Peter Callaghan of MinnPost covered the “Sold Out” screening and panel discussion with displaced tenants, organizers, nonprofit developer, and GMHF’s Warren Hanson.
“Crossroads” was the name of a large, almost-50-year-old apartment complex in Richfield that, in 2015, was purchased, renamed and “upscaled” to bring in higher rents in a tight market.
Because of that transformation, which displaced several thousand low and moderate income renters, “Crossroads” also connotes the ongoing loss of what’s called “naturally occurring affordable housing” (NOAH) as investors and developers buy buildings, renovate them and increase rents.
Now, a documentary put together by TPT Minnesota and the Minnesota Housing Partnership is using the stories of the displaced tenants to examine the broader problem of affordable housing supply in the Twin Cities. The documentary, “Sold Out: Affordable Housing at Risk,” debuts Sunday.
At the heart of the story are economic forces that have broad implications for the region. Apartment developers are chasing the higher end of the market, partly due to the high cost of construction in the area, and partly because high demand makes it especially profitable. At the same time, the public and nonprofit sectors are not building enough new units to meet current demand for affordable housing. That disconnect is made worse by the loss of buildings like Crossroads.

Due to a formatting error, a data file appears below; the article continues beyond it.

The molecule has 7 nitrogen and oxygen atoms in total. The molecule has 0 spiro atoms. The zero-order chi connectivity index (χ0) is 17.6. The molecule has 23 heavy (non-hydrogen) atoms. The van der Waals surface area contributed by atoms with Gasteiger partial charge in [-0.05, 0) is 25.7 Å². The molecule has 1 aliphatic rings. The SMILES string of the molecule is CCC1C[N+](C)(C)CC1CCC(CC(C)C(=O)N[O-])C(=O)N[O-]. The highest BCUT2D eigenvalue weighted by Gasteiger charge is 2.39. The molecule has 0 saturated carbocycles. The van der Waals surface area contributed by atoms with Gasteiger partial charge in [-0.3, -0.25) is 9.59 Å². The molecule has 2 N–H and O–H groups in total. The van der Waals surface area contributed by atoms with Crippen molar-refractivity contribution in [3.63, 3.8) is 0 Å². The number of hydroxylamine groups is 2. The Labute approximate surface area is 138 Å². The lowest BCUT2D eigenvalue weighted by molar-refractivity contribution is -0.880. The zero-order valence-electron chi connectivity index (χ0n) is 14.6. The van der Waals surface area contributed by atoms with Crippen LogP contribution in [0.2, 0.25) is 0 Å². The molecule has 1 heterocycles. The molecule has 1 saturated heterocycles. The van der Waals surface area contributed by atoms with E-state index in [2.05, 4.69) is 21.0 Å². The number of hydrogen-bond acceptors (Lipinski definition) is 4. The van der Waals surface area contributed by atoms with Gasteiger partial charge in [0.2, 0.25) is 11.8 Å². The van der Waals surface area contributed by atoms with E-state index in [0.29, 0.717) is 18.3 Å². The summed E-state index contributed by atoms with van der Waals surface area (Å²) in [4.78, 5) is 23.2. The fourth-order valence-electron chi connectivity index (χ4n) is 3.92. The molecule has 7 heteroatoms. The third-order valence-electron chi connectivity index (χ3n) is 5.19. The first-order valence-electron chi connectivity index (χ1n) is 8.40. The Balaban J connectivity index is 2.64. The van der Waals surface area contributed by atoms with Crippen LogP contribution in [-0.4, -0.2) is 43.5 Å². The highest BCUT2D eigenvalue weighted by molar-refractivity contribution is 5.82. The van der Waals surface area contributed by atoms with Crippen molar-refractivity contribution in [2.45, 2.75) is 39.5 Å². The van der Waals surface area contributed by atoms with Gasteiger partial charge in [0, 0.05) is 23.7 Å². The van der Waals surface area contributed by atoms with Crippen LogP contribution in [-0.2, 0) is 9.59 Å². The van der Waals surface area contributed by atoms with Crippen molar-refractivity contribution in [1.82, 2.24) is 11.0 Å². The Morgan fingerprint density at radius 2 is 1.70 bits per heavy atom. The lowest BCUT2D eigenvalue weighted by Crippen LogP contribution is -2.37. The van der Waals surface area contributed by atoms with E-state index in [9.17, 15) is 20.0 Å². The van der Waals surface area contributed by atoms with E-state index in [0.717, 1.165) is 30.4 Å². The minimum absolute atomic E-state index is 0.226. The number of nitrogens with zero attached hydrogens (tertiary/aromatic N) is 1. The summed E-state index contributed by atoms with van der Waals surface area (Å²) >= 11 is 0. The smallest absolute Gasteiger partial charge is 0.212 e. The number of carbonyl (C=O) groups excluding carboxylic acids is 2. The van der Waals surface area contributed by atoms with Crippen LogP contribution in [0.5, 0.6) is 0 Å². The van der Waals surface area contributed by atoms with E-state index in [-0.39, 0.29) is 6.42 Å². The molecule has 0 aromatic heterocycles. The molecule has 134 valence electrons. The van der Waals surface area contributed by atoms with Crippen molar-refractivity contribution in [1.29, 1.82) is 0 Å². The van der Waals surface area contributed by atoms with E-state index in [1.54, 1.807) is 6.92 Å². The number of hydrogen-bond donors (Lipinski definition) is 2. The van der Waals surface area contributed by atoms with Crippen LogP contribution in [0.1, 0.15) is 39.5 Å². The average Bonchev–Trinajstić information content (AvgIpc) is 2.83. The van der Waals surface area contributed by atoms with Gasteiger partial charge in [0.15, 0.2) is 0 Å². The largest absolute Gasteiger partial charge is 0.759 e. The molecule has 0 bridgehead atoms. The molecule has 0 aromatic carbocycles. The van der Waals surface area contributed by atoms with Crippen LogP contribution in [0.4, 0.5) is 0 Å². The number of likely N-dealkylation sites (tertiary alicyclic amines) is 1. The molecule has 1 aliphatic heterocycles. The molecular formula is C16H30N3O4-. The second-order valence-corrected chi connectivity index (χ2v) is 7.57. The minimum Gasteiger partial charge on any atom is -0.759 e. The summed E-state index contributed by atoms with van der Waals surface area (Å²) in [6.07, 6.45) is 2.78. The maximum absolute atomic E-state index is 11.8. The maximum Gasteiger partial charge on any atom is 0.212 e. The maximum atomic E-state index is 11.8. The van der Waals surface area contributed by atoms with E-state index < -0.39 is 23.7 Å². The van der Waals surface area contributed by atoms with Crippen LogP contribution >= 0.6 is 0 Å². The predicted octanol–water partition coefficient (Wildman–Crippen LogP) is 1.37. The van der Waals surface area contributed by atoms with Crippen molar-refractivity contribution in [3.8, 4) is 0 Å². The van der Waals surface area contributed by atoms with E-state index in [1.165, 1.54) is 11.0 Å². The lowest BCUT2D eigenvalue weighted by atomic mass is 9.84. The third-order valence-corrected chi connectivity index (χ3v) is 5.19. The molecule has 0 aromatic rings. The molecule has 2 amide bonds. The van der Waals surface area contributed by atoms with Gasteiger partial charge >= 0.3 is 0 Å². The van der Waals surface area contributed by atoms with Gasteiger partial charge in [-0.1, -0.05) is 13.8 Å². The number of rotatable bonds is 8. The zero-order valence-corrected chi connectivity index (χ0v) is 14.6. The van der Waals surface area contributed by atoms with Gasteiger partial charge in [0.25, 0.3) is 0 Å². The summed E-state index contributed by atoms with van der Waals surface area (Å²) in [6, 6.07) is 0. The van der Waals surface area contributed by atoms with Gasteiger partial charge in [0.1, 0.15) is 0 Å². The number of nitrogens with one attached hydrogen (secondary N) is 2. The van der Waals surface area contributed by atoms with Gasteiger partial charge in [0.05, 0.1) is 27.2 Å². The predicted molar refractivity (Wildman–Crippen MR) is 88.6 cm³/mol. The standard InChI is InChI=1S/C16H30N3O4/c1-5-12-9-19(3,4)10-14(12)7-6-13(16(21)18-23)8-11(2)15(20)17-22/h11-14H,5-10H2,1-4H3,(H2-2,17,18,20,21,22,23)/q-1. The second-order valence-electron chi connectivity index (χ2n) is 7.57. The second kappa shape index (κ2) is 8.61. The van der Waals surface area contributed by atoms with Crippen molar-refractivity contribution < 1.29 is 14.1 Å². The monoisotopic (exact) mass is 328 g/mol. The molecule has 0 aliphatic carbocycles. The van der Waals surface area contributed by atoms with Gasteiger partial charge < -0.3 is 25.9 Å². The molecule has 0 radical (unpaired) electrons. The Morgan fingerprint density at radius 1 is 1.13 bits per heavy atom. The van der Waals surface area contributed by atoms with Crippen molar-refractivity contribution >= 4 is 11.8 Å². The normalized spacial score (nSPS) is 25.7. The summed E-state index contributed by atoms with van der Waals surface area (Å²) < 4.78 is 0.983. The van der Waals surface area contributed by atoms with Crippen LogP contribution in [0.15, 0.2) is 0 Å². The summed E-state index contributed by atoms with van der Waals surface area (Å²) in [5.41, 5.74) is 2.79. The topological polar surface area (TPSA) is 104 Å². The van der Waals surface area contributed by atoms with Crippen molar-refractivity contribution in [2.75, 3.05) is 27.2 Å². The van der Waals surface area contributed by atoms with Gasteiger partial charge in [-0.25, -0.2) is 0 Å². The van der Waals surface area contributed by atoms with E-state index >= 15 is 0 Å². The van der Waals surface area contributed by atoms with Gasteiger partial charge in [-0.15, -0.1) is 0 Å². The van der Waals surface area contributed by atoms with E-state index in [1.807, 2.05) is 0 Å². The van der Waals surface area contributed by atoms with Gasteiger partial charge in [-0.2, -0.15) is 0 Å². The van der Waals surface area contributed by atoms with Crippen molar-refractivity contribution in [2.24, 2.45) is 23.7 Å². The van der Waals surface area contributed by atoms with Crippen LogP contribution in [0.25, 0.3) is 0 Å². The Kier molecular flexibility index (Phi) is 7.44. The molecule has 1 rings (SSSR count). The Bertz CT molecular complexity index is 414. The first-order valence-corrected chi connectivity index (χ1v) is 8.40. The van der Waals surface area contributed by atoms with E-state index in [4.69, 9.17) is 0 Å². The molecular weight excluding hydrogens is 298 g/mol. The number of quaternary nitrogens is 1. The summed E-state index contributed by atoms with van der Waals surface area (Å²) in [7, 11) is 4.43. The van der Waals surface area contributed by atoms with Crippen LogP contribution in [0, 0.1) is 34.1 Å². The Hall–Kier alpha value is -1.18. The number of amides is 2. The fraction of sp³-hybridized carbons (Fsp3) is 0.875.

“In 2014, the region was able to build 770 new affordable units, using all of our resources and all of our efforts,” Tim Thompson, president of the Housing Justice Center, says in the documentary. “When the 700 units in Crossroads were converted, that in effect canceled out virtually all of that gain from that year’s worth of effort.”
During a panel discussion following a preview of “Sold Out,” one affordable housing developer spoke of the pressures in the market. “The last eight weeks we’ve been bidding on property after property after property and not getting them,” said Alan Arthur, the president of Aeon, an affordable housing developer. “Those are all going to disappear as affordable.”
Arthur estimated the ongoing loss of affordable units at 100 a week in the Twin Cities. Over the next two decades, he said, “We are facing the toughest, harshest housing problem for low-income people in this country,” since the Great Depression. “I don’t think there’s anything we can do to totally stop it, but we need to do all we can to mitigate it.”